Small Business and Franchise Success Stories

Entrepreneurs have an uncanny ability to spot opportunity. Edgar Gonzales bought an existing small business in an established market because they saw a good news / bad news opportunity.
In Illinois, the good news is if you’re over eighteen years old and want to drive, you are not required to complete the thirty hours of classroom training and twelve hours of behind the wheel driving and observation to meet standard driver’s license requirements.

Of course no teen wants to wait until they’re eighteen when they can start driving at sixteen – as long as they meet requirements – but in the Chicago metropolitan area schools lack the infrastructure to meet demand, forcing many kids to wait until their junior or senior years to take driver’s education classes. That’s the bad news – which created the opportunity for Edgar Gonzalez.

“Waiting until your junior or senior years is not the cool thing to do,” Edgar explains. “Plus you have to hold your learner’s permit for nine months... so if you’re a junior or senior you’re practically eighteen already. The schools don’t have the manpower or resources and the kids get frustrated... so they come to private schools like ours."

Edgar purchased the small business in March of 2009 and already employs nine instructors and a receptionist at his three locations. “The business has exceeded my expectations from a cash flow standpoint,” Edgar says, “and I’m very happy so far."

It helps that Edgar has a background in education and marketing. He holds a Bachelor’s in Marketing and an MBA with a marketing focus. He worked in college admissions as a recruitment officer, and then spent four years as a recruiter for two different automotive schools. “When I saw this opportunity it went hand in hand with my eleven years of experience recruiting and filling classes for colleges and schools,” Edgar says. “While Progressive Enterprises isn’t a college, in many ways it feels the same."

A key to the entrepreneur’s success is word of mouth marketing. “What impressed me the most was the amount of referral business,” explains Edgar. “Parents talk to each other, buddies hang with buddies... and we get clusters of three or four friends. The previous owner set up a good academic structure and a good base of referral business, and that impressed me. I’ve extended that with some search engine marketing, Yellow Pages ads, and a few direct mail campaigns. But the key is building and extending a solid referral base."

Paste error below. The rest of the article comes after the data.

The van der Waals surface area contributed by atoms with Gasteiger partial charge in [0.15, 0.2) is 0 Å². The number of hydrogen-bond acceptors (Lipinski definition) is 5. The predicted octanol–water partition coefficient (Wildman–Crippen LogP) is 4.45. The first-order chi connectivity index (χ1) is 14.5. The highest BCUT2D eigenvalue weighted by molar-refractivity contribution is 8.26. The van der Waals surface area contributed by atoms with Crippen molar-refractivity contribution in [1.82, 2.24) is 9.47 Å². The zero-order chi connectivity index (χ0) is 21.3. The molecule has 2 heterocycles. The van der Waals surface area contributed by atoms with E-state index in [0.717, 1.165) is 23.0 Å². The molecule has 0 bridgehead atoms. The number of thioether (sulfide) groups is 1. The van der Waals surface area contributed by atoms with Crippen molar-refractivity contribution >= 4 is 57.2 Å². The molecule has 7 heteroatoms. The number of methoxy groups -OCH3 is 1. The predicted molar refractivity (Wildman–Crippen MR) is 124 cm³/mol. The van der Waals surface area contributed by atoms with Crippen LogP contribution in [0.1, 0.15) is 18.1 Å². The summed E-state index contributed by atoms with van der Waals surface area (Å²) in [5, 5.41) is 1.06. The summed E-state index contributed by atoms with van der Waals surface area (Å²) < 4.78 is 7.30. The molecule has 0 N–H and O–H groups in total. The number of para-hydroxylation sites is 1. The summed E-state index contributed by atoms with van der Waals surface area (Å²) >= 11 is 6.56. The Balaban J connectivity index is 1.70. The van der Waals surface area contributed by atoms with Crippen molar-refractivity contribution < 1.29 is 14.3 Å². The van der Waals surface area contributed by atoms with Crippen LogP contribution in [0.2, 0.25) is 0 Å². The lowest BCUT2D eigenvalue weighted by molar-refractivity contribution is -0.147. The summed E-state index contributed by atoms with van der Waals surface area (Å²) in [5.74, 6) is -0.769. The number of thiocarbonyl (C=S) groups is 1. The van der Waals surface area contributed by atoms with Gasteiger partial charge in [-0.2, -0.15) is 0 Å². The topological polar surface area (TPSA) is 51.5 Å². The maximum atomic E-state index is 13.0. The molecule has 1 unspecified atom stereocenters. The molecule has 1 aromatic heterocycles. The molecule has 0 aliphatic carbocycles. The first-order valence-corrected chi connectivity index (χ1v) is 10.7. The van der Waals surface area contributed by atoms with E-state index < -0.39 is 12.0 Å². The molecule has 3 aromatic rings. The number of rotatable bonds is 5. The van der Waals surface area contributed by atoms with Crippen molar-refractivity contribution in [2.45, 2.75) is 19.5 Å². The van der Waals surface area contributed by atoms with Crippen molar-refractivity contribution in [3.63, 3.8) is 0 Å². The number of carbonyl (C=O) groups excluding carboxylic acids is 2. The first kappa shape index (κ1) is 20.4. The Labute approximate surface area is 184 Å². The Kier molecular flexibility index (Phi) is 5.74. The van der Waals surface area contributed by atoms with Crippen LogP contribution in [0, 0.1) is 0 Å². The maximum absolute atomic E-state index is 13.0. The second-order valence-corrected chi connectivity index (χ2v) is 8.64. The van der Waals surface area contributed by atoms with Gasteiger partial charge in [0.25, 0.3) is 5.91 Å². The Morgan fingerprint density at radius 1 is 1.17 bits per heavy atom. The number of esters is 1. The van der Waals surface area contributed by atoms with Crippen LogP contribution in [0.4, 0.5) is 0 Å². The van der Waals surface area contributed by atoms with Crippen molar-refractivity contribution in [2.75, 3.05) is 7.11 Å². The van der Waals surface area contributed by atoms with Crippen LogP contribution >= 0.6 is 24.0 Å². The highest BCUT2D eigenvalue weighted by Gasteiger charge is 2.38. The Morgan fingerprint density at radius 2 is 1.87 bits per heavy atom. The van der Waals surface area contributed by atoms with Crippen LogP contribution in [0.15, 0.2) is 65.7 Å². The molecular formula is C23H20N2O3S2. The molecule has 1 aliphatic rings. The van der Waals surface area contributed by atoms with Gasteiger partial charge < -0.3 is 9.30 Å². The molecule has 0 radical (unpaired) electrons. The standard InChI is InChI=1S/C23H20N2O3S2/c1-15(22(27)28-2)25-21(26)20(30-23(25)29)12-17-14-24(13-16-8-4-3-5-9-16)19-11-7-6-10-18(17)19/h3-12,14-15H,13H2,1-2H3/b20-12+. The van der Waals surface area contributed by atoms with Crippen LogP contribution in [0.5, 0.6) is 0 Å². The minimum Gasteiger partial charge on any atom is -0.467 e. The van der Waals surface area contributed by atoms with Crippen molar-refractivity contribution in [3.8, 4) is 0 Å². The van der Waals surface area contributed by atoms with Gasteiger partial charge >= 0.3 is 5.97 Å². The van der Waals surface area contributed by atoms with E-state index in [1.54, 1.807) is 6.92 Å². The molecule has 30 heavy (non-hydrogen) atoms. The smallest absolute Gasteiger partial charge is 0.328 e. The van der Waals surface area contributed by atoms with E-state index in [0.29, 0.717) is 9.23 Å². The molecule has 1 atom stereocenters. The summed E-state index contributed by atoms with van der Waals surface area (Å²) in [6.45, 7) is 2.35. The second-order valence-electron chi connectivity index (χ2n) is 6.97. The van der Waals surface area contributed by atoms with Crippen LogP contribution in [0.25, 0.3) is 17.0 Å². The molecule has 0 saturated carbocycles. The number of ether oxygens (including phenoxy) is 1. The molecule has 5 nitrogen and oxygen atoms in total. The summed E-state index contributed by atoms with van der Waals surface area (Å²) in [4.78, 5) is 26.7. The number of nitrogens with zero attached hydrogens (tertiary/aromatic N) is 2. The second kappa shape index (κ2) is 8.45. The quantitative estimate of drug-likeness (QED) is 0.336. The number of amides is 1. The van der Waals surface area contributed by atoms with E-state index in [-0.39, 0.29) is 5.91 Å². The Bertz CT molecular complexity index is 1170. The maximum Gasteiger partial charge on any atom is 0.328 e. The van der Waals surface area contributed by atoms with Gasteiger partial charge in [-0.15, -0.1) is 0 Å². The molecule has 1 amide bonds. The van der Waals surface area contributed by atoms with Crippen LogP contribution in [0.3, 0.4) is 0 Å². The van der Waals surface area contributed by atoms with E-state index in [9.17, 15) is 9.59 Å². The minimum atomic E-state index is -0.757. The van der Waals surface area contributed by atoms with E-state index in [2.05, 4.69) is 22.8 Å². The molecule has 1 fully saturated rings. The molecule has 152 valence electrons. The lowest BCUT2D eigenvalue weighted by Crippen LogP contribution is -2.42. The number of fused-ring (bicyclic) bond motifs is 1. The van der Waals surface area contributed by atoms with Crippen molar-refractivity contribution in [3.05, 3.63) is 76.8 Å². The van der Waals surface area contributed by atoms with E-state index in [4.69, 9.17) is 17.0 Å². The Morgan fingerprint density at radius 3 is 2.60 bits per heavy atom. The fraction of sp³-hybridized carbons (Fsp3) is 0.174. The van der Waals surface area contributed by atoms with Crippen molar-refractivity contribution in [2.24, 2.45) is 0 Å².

Progressive Enterprises isn’t Edgar’s first foray into small business ownership; previously he was a part-owner of a Subway franchise. “I enjoyed the small business experience,” he says, “but owning a franchise is a little limiting in terms of creativity and growth and controlling your own destiny. Clearly it had benefits: It’s a great brand name. But this time I wanted to purchase an existing small business: I didn’t want to take the high risk of trying to establish a brand name, so this opportunity was right because the name was already strong, and after viewing the financials and all the information it I felt it was right."

In late 2008 he sold a piece of property and started to look for businesses for sale, independently searching for the right opportunity. Instead of traditional small business financing, he invested his retirement funds into the operation by seeking the help of Guidant Financial Group. Edgar found the opportunity through a business brokerage website. “I became serious once I knew all the cash was in place,” Edgar explains, “and I literally would run Google searches for small businesses for sale."

Not just a savvy entrepreneur and business owner, Edgar also brings hands-on skills to the table. “I’m a licensed instructor,” he says, “and I guess you could call me our fill-in person. If we’re really busy I’ll take a route, and if a client demands a particular time slot I may work with them if my staff can’t due to scheduling conflicts. I have to say no to any type of revenue."

Hands-on skills also form the basis of his expansion plan. “Now that I’m licensed it’s relatively easy to establish operations in other Illinois locations. I have the cash flow, so I plan to open up two new locations every year for the next five yearss."

His success is admirable but like any other small business owner he still faces challenges. “One challenge is making sure my instructors are friendly. You have to be patient with new drivers, so making sure my instructors can offer a little tender loving care is critical."

Edgar's expansion plans are also based on hiring employees to staff new locations, which creates a further challenge. “Say I have ten people who apply and two are sharp as nails,” Edgar says. “Those two still have to go out and learn the business and learn the classroom environment. They have to get licensed before I can ever put them on my payroll. That creates its own challenge because I have to say, ‘As much as I like you and think it could work, you may not pass the test.’ Or, possibly they don’t want to dedicate the time needed to meet licensing requirements. That’s been my biggest challenge." 

As father of two children, Edgar hopes the effort he puts into growing his small business will pay off for his family in the long term. “Right now my kids just think it’s cool their father owns a driving school,” Edgar says. “If things continue to grow at the pace I anticipate, I hope there will come a time they start to learn about the business.”


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